Having finished the reasonably healthy and cheap home lunch I'd carried to work, I found myself with a little more time on my break and a little more need to munch in my head. The building newsstand, which I'd only ever just walked by, must have something to fit the bill, I thought. So, armed with a few dollars and a dream, off I went.
It turns out that the newsstand is better stocked than many places I
know that call themselves candy stores. Money in my fist, I gazed
longingly at the chocolate options. (Some days, chocolate is the only
thing that really counts as candy). I could have had almost any brand,
filled with almost any gooey yumminess I could imagine. But as I began
to reach, the calorie counts on the fronts of the packages started to
jump out at me. Should I choose a 260 calorie option because it offered a
little protein (even candy bar peanut butter has protein, right?), or a 210 calorie option because it had about 20 percent fewer calories? Should I choose something with lots of pieces, so that maybe I would just eat part now and save the rest for later, or would that require far more willpower than I could possibly have?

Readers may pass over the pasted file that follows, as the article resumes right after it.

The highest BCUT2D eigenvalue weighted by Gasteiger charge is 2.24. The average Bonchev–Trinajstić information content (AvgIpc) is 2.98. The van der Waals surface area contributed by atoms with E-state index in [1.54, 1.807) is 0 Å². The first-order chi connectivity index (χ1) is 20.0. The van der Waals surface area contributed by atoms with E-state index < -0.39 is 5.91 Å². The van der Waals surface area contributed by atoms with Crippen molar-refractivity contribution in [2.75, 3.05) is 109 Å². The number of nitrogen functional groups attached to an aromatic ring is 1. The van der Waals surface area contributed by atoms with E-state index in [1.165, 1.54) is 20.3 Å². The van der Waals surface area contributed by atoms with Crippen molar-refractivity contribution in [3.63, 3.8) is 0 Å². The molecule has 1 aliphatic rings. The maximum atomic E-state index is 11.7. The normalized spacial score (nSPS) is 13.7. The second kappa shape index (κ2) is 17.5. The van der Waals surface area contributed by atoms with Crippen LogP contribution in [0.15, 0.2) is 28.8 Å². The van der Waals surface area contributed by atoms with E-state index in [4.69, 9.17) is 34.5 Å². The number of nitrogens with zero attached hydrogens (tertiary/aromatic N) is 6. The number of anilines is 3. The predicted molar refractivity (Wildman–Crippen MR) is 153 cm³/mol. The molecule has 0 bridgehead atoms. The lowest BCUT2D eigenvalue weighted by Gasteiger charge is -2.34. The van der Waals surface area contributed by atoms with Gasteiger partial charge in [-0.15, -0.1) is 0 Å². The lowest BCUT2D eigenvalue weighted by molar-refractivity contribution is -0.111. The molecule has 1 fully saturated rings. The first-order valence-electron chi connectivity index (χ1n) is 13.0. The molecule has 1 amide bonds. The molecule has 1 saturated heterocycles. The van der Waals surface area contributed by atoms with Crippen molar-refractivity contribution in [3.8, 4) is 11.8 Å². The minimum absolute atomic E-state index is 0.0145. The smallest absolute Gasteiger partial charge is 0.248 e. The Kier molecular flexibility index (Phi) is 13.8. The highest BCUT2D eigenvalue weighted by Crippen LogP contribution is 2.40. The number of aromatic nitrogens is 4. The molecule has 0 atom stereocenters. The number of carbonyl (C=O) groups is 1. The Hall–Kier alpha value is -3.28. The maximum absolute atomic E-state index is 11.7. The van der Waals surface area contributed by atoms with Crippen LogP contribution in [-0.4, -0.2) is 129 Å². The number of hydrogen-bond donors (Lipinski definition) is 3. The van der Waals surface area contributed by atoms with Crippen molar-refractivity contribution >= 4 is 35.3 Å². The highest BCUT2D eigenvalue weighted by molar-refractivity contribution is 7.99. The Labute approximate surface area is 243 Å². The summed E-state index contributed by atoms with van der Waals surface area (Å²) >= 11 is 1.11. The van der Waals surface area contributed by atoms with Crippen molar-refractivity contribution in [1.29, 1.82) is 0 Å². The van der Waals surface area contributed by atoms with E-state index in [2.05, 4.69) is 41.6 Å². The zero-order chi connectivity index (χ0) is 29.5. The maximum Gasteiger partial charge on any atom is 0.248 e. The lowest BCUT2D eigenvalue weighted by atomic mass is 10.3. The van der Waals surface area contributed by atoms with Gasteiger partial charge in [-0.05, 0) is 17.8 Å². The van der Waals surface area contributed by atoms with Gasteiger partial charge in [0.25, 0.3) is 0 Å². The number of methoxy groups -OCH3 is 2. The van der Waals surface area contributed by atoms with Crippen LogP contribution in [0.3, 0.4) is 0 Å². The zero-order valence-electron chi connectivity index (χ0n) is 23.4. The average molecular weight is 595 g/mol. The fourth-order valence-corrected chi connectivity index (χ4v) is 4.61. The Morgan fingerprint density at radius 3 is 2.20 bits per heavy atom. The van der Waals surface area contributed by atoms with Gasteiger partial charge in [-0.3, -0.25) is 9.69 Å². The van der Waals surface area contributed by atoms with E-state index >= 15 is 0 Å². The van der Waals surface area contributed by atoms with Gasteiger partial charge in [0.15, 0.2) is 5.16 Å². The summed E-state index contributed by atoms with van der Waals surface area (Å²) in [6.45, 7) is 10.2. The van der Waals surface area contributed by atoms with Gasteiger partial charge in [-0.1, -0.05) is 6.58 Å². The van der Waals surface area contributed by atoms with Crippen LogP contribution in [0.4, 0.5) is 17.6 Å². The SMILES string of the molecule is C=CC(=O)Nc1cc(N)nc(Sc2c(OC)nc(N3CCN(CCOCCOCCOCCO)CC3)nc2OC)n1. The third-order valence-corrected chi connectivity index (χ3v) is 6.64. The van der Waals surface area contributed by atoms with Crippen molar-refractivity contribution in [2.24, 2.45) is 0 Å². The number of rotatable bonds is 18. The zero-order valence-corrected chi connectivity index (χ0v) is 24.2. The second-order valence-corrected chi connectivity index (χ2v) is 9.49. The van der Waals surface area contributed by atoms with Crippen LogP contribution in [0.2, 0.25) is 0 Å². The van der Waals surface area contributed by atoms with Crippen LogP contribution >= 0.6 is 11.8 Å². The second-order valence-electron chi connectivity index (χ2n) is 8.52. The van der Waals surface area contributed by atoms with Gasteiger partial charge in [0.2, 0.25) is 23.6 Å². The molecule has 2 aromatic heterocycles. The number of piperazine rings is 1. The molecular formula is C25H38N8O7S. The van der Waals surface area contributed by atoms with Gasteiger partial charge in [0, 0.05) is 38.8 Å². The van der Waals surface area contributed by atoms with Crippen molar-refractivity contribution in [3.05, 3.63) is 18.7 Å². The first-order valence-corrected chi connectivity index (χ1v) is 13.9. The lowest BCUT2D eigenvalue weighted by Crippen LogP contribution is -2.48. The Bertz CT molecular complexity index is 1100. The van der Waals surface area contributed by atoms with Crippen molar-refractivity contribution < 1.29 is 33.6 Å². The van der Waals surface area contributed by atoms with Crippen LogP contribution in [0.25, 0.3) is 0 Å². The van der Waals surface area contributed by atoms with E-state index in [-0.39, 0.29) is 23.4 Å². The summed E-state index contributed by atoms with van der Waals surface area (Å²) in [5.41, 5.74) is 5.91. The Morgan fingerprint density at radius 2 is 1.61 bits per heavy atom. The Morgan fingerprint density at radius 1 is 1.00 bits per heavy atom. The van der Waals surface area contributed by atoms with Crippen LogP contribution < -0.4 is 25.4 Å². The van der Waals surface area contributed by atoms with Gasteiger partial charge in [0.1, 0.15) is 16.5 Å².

In the end, I walked away from all the chocolate--the protein and the
non-protein versions, the ones proclaiming their calorie counts on the
front, and those that made you work a little harder to check, the ones with the pieces, and the ones with the really cool wrappers. I opted
instead for a diet iced tea, bad for me, I'm sure, in all sorts of other
ways, but much more attractive in the calorie count column, and quite refreshing.
And then I went home after work and made blondies. And I made sure not
to read far enough down in the recipe to check the calories.